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W.E.B. Du Bois
*This date marks the birth of W.E.B. Du Bois in 1868. He was an African American sociologist, one of the most important Black protest leaders in the United States during the first half of the 20th century.
W(illiam) E(dward) B(urghardt) Du Bois was born in Great Barrington, Mass. and graduated from Fisk University in Nashville, Tenn., in 1888. He received a Ph.D. from Harvard University in 1895. His doctoral dissertation, The Suppression of the African Slave-Trade to the United States of America, 1638-1870, was published in 1896. Although Du Bois took an advanced degree in history, he was broadly trained in the social sciences; and at a time when sociologists were theorizing about race relations, he was conducting inquiries into the condition of Blacks.
For more than a decade he devoted himself to sociological investigations of Blacks in America, producing 16 research monographs published between 1897 and 1914 at Atlanta University, where he was a professor. Du Bois also wrote The Philadelphia Negro; A Social Study 1899, the first case study of a Black community in the United States. At first Du Bois had believed that social science could provide the knowledge to solve the race problem but he gradually came to the conclusion that in a climate of virulent racism, expressed in such evils as lynching, peonage, disfranchisement, Jim Crow laws, and race riots, social change could be accomplished only through agitation and protest. In this view, he clashed with the most influential Black leader of the period, Booker T. Washington, who, advocating a philosophy of accommodation, urged Blacks to accept discrimination for the time being and elevate themselves through hard work and economic gain.
In 1903, in his famous book The Souls of Black Folk, Du Bois charged that Washington's strategy, rather than freeing the Black man from oppression, would serve only to perpetuate it. This attack crystallized the opposition to Booker T. Washington among many Black intellectuals, polarizing the leaders of the black community into two wings--the "conservative" supporters of Washington and Du Bois’ "radical" critics. Two years later, in 1905, Du Bois took the lead in founding the Niagara Movement, which was dedicated chiefly to attacking the platform of Booker T. Washington. Internal squabbles and Washington’s opposition seriously weakened the small organization, which met annually until 1909. But it was significant as an ideological forerunner for the interracial NAACP, founded in 1909. Du Bois played a prominent part in the creation of the NAACP and became the association's director of research and editor of its magazine, The Crisis.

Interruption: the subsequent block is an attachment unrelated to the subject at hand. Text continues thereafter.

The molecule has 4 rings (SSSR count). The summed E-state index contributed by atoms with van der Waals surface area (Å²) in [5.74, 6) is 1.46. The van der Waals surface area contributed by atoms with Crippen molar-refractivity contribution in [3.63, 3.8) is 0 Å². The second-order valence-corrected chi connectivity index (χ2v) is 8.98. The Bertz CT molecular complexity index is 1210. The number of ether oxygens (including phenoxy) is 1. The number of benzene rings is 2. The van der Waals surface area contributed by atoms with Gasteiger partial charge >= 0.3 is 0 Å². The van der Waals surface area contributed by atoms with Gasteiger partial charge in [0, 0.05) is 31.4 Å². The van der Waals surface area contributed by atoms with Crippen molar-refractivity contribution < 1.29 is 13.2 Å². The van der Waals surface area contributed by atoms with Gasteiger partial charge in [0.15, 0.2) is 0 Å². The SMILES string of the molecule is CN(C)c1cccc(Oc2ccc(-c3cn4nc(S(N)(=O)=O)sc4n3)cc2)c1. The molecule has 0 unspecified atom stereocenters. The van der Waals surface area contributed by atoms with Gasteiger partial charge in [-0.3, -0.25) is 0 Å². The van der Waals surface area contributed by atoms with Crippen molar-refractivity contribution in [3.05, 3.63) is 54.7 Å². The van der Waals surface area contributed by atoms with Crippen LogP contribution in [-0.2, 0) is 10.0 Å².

Here he wielded an unequaled influence among middle-class blacks and progressive whites as the propagandist for the black protest from 1910 until 1934. In the Niagara Movement and in the NAACP, Du Bois acted mainly as an integrationist, but his thinking always exhibited, to varying degrees, separatist-nationalist tendencies. Du Bois' black nationalism took several forms--the most influential being his pioneering advocacy of Pan-Africanism, the belief that all people of African descent had common interests and should work together in the struggle for their freedom. Du Bois was a leader of the first Pan-African Conference in London in 1900 and the architect of four Pan-African Congresses held between 1919 and 1927. Second, he articulated a cultural nationalism. As the editor of The Crisis he encouraged the development of black literature and art and urged his readers to see "Beauty in Black." Third, Du Bois’ black nationalism is seen in his belief that blacks should develop a separate "group economy" of producers' and consumers' cooperatives as a weapon for fighting economic discrimination and Black poverty.
This doctrine became especially important during the economic catastrophe of the 1930s and precipitated an ideological struggle within the NAACP. He resigned from the editorship of both publications in 1934, yielding his influence as a race leader and charging that the organization was dedicated to the interests of the Black bourgeoisie and ignored the problems of the masses. Du Bois’ interest in cooperatives was a part of his nationalism that developed out of his Marxist leanings. At the turn of the century, he had been an advocate of black capitalism and black support of black business, but by about 1905 he had been drawn toward Socialist doctrines. Although he joined the Socialist Party briefly in 1912, he remained sympathetic with Marxist ideas throughout the rest of his life.
Upon leaving the NAACP he returned to Atlanta University, where he devoted the next 10 years to teaching and scholarship. In 1940 he founded the magazine Phylon, Atlanta University's "Review of Race and Culture." In 1945 he published the "Preparatory Volume" of a projected encyclopedia of the Black, for which he had been appointed editor in chief. He also produced two major books during this period. Black Reconstruction and Dusk of Dawn. Following this decade at Atlanta University, he returned once more to a research position at the NAACP until 1948. Thereafter Du Bois moved steadily leftward politically.
He identified with pro-Russian causes and was indicted in 1951 as an unregistered agent for a foreign power. Although a federal judge directed his acquittal, Du Bois had become completely disillusioned with the United States. In 1961 he joined the Communist Party and, moving to Ghana, renounced his American citizenship more than a year later. DuBois died on Aug. 27th 1963 in Accra, Ghana. His autobiography was published in 1968.
The African American Atlas
Black History & Culture an Illustrated Reference
by Molefi K. Asanta and Mark T. Mattson
Macmillam USA, Simon & Schuster, New York